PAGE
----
Why isn’t this happening (much/yet) to biotechs?

The VC-backed biotech ecosystem differs from that of our tech brethren in a few key ways, which may be insulating us somewhat (so far, and certainly not entirely) from the imploding unicorn phenomenon.

We just don’t have many unicorns to begin with, as few VC-backed biotechs have raised as much pre-IPO money as the tech unicorns, and precious few have achieved multibillion dollar valuations. Per VentureBeat as of January 2016, only 3 out of 229 unicorns were biotech therapeutics companies – and 1 of those was acquired last week for up to $10.2B. So biotech is a miniscule portion of the $1.3T in aggregate valuations and $175B in funding locked up in those unicorns. As such, most biotechs don’t have nearly as much layered preferred stock “overhang” complicating governance and standing in front of founders’/employees’ common stock when it’s time to get paid. And, by the same token, the total amount of aggregate VC investment at risk for cram-downs is much smaller than the trillion-plus dollars of paper value tied up in tech unicorns.

As somewhat of a corollary to the point above, promising private biotechs have, for years now, faced multiple attractive liquidity options. We saw record-breaking IPO counts in 2013-15, many at great valuations and with excellent after-market performance. And at the same time, Big Pharma/Biotech have continued to be voracious buyers/partners of promising therapeutics. Thus, great biotech companies (and their investors) have had numerous lucrative “exit opportunities” to crystallize gains (via M&A or shares sold after an IPO) or at least render share price sensitive to semi-efficient public markets (when shares are retained post-IPO).

But could painful recaps happen to biotech companies?


Oh God. Why?

There certainly are private biotechs that have raised too much money, grown/spent too fast, or carry inflated paper valuations.

Some of these will “grow into” their paper valuations, using their cash to fund effective drug development and enable an attractive subsequent financing or acquisition. But others who run into setbacks or spread themselves too thin will face a reckoning if IPO headwinds and decreasing appetites for late-stage private rounds continue to challenge a >3-year long cycle of fairly consistent venture up-rounds, IPOs, and public biotech index outperformance.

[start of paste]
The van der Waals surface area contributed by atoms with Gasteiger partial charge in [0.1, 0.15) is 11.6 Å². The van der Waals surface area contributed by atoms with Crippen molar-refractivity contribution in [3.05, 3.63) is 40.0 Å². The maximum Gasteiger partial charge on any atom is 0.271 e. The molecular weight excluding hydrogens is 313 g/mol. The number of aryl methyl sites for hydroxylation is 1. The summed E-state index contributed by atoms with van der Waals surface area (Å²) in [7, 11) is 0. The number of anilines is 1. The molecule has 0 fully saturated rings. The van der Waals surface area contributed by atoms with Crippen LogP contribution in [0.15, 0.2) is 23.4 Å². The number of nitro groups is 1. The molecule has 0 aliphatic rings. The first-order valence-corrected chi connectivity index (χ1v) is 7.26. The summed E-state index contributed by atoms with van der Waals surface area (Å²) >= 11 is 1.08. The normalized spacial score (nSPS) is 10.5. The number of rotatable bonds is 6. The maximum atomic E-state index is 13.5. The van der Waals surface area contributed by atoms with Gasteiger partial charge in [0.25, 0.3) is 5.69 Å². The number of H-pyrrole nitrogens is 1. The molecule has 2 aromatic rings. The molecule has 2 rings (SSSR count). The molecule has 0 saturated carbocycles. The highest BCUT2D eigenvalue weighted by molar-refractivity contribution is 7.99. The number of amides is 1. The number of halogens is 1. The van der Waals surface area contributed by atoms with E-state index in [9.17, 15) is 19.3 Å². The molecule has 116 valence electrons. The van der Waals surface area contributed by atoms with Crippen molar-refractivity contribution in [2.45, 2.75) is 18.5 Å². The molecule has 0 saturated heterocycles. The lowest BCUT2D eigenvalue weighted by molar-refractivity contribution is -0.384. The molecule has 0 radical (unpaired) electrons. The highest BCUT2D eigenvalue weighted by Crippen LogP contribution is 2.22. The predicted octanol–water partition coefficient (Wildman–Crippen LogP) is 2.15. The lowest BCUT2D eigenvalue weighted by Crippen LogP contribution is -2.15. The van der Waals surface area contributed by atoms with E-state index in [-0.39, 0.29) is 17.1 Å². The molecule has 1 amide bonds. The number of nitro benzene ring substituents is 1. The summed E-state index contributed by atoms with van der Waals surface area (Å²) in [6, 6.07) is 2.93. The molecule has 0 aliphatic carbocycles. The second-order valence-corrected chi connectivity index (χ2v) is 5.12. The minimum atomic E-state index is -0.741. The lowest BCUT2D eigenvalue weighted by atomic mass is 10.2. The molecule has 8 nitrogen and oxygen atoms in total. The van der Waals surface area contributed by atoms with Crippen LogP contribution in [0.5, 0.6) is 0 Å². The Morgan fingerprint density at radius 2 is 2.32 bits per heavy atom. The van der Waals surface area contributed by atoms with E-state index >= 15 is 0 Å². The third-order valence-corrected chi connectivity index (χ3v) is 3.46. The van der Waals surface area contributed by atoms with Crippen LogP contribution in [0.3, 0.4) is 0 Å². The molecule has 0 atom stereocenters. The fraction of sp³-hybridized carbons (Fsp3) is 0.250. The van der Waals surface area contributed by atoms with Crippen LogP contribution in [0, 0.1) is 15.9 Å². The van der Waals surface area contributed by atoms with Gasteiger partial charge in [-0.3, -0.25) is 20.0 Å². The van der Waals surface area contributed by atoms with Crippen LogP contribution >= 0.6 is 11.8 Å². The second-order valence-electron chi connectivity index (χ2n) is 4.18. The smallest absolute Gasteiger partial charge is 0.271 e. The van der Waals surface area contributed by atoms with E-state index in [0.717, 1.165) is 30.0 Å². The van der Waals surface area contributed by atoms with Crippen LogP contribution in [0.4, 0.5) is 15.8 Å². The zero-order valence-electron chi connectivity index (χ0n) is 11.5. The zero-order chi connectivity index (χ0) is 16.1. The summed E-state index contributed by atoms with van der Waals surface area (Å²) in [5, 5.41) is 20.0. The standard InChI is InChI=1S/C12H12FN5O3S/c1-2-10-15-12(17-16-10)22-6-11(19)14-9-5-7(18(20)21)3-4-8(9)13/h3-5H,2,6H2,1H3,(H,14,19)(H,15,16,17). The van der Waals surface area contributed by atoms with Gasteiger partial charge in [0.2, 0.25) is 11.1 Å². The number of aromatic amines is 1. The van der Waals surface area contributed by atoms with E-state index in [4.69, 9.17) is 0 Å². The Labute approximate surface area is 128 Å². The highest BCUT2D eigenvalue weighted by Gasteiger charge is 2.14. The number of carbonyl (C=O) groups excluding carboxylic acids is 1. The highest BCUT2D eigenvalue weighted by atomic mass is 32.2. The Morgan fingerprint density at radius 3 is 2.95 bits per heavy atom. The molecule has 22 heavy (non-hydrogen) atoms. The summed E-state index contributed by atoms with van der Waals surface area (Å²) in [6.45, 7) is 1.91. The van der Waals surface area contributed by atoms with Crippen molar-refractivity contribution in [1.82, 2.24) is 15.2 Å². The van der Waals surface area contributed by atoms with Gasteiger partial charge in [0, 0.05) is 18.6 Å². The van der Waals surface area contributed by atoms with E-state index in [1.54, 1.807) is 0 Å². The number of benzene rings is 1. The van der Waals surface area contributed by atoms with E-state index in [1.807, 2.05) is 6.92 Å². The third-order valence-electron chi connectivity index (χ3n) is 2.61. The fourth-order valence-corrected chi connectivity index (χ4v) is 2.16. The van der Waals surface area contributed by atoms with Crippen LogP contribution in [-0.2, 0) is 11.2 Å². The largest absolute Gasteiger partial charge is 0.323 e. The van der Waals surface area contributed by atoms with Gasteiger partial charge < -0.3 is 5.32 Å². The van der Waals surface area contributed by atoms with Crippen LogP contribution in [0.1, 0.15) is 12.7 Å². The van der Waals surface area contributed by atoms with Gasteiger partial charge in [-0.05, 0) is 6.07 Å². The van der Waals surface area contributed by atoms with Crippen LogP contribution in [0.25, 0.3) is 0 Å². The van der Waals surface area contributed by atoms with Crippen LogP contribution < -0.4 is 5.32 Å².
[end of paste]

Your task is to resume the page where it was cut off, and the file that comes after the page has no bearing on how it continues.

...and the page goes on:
Already, 2016 has seen a substantial correction in the public biotech indices and a slowing (though still great, by historic standards) appetite for IPOs.  So far, the world isn’t blowing up for private biotechs, as these companies used the boom period to pad their balance sheets, but it will be interesting to see what happens as they near the end of their cash reserves and need to evaluate BD and fundraising options with less tenable paper valuations.

I don’t have a crystal ball and maybe I’m too optimistic, but I actually have a fairly non-apocalyptic outlook. I believe Big Biopharma’s appetite for partnering with and acquiring biotechs will continue to partially buffer financing headwinds, though there are certainly some Series B/C/D rounds that will get major haircuts.

But I thought this time was different? How can we avoid this?

It’s a challenging (and highly risky) proposition to try to “time the market.” By this I mean pouring in capital and prematurely cranking up spending with an assumption (or at least a hope!) that the capital market music will still be playing when you next need capital or liquidity. A bearish turn in the late-stage private or public financing markets can leave you running out of cash with a bloated valuation and a lot of unhappy employees and investors.

The solution? Unfortunately it’s the same boring-but-effective solution it’s always been, the one so many people always want to find a sexy alternative to. Fund great teams to develop innovative therapies with milestone-gated investment, continually improving your cost-of-capital as capital intensity increases.

Capital efficiency doesn’t have to mean small-ball or drip-feeding. It just means tranching $10M (rather than $50M) when the next inflection point is $10M away. And it means making sure that if your company’s next round’s post-money is $100M, you are extremely confident that someone will be eager to fund or buy it for significantly more than $100M before your current cash runs out, even if the music isn’t playing as loudly as it was in the go-go days of 2013-15.

As Brother William says in Umberto Eco’s The Name of the Rose, “A Venetian traveler went to very distant lands … and he saw unicorns. But he found them rough and clumsy, and very ugly and black. I believe he saw a real animal with one horn on its brow.” Indeed, with illiquid private companies, the unicorn is only in the eye of the beholder. When sentiment shifts, some unicorns may turn out to be wounded goats.

Michael Gladstone

Principal at Atlas